Fortune 500 Companies Join Together to Support Better Work

A program to improve labor standards and competitiveness in factories overseas

L-R: Rajan Kamalanathan (Walmart), Ayesha Barenblat (Business for Social Responsibility), Adam Greene (USCIB), Amanda Tucker (Nike), Laura Rubbo (The Walt Disney Company), Michael Kobori (Levi Strauss & Co.), Cambodian Minister of Commerce Cham Prasidh, Dan Henkle (GAP Inc.), Ros Harvey (Better Work program).
L-R: Rajan Kamalanathan (Walmart), Ayesha Barenblat (Business for Social Responsibility), Adam Greene (USCIB), Amanda Tucker (Nike), Laura Chapman Rubbo (The Walt Disney Company), Michael Kobori (Levi Strauss & Co.), Cambodian Minister of Commerce Cham Prasidh, Dan Henkle (GAP Inc.), Ros Harvey (Better Work program).

Washington, D.C., November 19, 2009 – Five of the biggest U.S. companies are backing an international program to improve compliance with labor standards and competitiveness in the factories where some of their products are made.

The five companies – Gap Inc., Levi Strauss & Co., Nike, Walmart and The Walt Disney Company – will collectively contribute more than $1 million to Better Work, a unique joint program of the International Labor Organization and the International Finance Corporation, the private-sector lending arm of the World Bank.  These contributions will support the development of assessment and training tools that will have direct impacts in supplier factories.

Better Work brings together governments, employers’ and workers’ organizations, and global companies to address working conditions in supplier factories.  The program assesses compliance with international labor standards and national labor laws, posts reports online and provides targeted remedial training to improve compliance with labor standards as well as the competitiveness of the factory.

The program has been very successful in applying an evidence-based approach to monitoring and improving working conditions in developing countries.  The successful Better Factories Cambodia project has resulted in high levels of compliance and improvements that have been sustained despite reduced exports.

Jane Stewart, director of the International Labor Organization’s New York office.

Better Work has expanded services to several other developing countries, where it has already benefited 1.2 million workers and their families by improving working conditions and compliance with labor standards and wage and hour laws.  More country programs are planned over the next five years, expanding the scope of Better Work’s collaborative approach to even more factories.

“Better Work is a perfect example of a public-private collaboration with measurable benefits,” stated Peter M. Robinson, president and CEO of the United States Council for International Business (USCIB), in announcing the decision today.  “By bringing all stakeholders together in a collaborative approach, Better Work is helping to create sustainable change.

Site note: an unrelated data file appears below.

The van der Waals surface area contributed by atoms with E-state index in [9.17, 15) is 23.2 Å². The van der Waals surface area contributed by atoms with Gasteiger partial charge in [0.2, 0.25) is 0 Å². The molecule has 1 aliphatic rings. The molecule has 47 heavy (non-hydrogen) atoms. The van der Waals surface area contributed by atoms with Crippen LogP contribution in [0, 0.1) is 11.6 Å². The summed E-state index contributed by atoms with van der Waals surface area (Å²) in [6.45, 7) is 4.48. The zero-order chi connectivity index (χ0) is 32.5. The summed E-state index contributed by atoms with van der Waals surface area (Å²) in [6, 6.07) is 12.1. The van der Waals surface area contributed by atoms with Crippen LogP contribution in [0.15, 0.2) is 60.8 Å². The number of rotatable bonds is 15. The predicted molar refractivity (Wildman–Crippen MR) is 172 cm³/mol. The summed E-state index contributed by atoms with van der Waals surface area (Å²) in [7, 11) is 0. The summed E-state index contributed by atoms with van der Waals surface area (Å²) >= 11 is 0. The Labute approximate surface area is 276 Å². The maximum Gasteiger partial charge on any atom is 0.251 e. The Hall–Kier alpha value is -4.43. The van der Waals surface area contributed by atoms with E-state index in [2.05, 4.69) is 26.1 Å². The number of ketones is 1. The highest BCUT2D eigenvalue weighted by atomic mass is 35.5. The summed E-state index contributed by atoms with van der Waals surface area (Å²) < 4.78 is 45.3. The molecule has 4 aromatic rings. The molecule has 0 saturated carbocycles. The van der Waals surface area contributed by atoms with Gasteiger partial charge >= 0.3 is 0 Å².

“But more support is needed if the program is to have maximum effect.” Mr. Robinson said. “We call on other companies to join with us in financially supporting this great initiative.”

USCIB represents American business interests internationally, including in the ILO where it is the U.S. employer constituent, serves on the ILO Governing Body, and leads the U.S. employer delegation to the ILO’s annual International Labor Conference.  Most of the company contributions to Better Work will be administered by the United States Council Foundation.

USCIB promotes open markets, competitiveness and innovation, sustainable development and corporate responsibility, supported by international engagement and prudent regulation.  Its members include top U.S.-based global companies and professional services firms from every sector of our economy, with operations in every region of the world.  With a unique global network encompassing leading international business organizations, USCIB provides business views to policy makers and regulatory authorities worldwide, and works to facilitate international trade and investment.  More information is available at


Adam Greene, USCIB, +1 (212) 703-5056,

Louise Callagy, Gap Inc.,

Kelley Benander, Levi Strauss & Co., +1 (415) 501-7598,

Kate Meyers, Nike, +1 (503) 724 9086,

Jami Lamontagne, Walmart, +1 (479) 273-4314,

Jonathan Friedland, The Walt Disney Company, +1 (818) 560-8306

Staff Contact:   Ewa Staworzynska

Director, Corporate Responsibility and Labor Affairs
Tel: 212.703.5056

Ewa Staworzynska is USCIB’s Director of Corporate Responsibility and Labor Affairs. Staworzynska brings to USCIB her extensive policy experience from both public and private sectors. Prior to joining USCIB, she led DoorDash’s policy efforts in international markets and was in charge of diplomatic relations. Before her position at DoorDash, Staworzynska was an officer at the International Labor Organization (ILO), where she worked multilaterally to advance support for decent work and related policies at UN headquarters. Staworzynska began her career in New York working for a real estate start-up. Staworzynska will be based in USCIB’s New York office and will work with Jose Arroyo, USCIB policy associate on corporate responsibility and labor affairs, on a wide range of issues, including human rights and industrial policy, responsible business conduct, and the UN Sustainable Development Goals (SDGs). She was born and raised in Norway and has a B.A. in Economics and M.A. in International Relations, with a specialty in International Business, from New York University.
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